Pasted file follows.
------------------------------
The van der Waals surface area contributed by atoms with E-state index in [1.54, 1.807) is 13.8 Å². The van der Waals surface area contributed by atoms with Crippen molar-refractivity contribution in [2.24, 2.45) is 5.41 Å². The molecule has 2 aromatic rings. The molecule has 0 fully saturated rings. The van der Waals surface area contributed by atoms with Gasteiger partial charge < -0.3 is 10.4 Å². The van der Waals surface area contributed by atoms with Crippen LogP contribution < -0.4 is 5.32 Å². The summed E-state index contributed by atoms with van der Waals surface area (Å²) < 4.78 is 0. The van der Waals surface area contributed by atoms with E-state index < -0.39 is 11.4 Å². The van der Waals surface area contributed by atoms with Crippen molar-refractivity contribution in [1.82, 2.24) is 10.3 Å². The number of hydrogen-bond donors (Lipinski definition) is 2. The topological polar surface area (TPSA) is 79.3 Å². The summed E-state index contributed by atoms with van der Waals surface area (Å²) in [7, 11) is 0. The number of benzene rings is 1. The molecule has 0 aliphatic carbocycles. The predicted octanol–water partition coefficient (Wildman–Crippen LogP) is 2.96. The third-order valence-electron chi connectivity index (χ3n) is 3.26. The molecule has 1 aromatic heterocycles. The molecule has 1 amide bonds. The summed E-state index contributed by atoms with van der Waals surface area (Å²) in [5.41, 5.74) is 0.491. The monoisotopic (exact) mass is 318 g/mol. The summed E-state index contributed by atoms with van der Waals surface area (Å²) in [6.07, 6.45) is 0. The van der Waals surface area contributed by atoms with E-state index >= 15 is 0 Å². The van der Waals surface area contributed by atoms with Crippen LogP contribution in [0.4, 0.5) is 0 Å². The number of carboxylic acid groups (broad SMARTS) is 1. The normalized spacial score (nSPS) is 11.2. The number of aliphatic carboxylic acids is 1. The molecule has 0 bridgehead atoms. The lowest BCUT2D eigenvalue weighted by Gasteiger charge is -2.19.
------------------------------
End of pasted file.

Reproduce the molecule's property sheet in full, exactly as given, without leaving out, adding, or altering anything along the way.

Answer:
The van der Waals surface area contributed by atoms with E-state index in [1.54, 1.807) is 13.8 Å². The van der Waals surface area contributed by atoms with Crippen molar-refractivity contribution in [2.24, 2.45) is 5.41 Å². The molecule has 2 aromatic rings. The molecule has 0 fully saturated rings. The van der Waals surface area contributed by atoms with Gasteiger partial charge < -0.3 is 10.4 Å². The van der Waals surface area contributed by atoms with Crippen LogP contribution < -0.4 is 5.32 Å². The summed E-state index contributed by atoms with van der Waals surface area (Å²) < 4.78 is 0. The van der Waals surface area contributed by atoms with E-state index < -0.39 is 11.4 Å². The van der Waals surface area contributed by atoms with Crippen molar-refractivity contribution in [1.82, 2.24) is 10.3 Å². The number of hydrogen-bond donors (Lipinski definition) is 2. The topological polar surface area (TPSA) is 79.3 Å². The summed E-state index contributed by atoms with van der Waals surface area (Å²) in [7, 11) is 0. The number of benzene rings is 1. The molecule has 0 aliphatic carbocycles. The predicted octanol–water partition coefficient (Wildman–Crippen LogP) is 2.96. The third-order valence-electron chi connectivity index (χ3n) is 3.26. The molecule has 1 aromatic heterocycles. The molecule has 1 amide bonds. The summed E-state index contributed by atoms with van der Waals surface area (Å²) in [5.41, 5.74) is 0.491. The monoisotopic (exact) mass is 318 g/mol. The summed E-state index contributed by atoms with van der Waals surface area (Å²) in [6.07, 6.45) is 0. The van der Waals surface area contributed by atoms with E-state index >= 15 is 0 Å². The van der Waals surface area contributed by atoms with Crippen LogP contribution in [0.4, 0.5) is 0 Å². The number of carboxylic acid groups (broad SMARTS) is 1. The normalized spacial score (nSPS) is 11.2. The number of aliphatic carboxylic acids is 1. The molecule has 0 bridgehead atoms. The lowest BCUT2D eigenvalue weighted by Gasteiger charge is -2.19.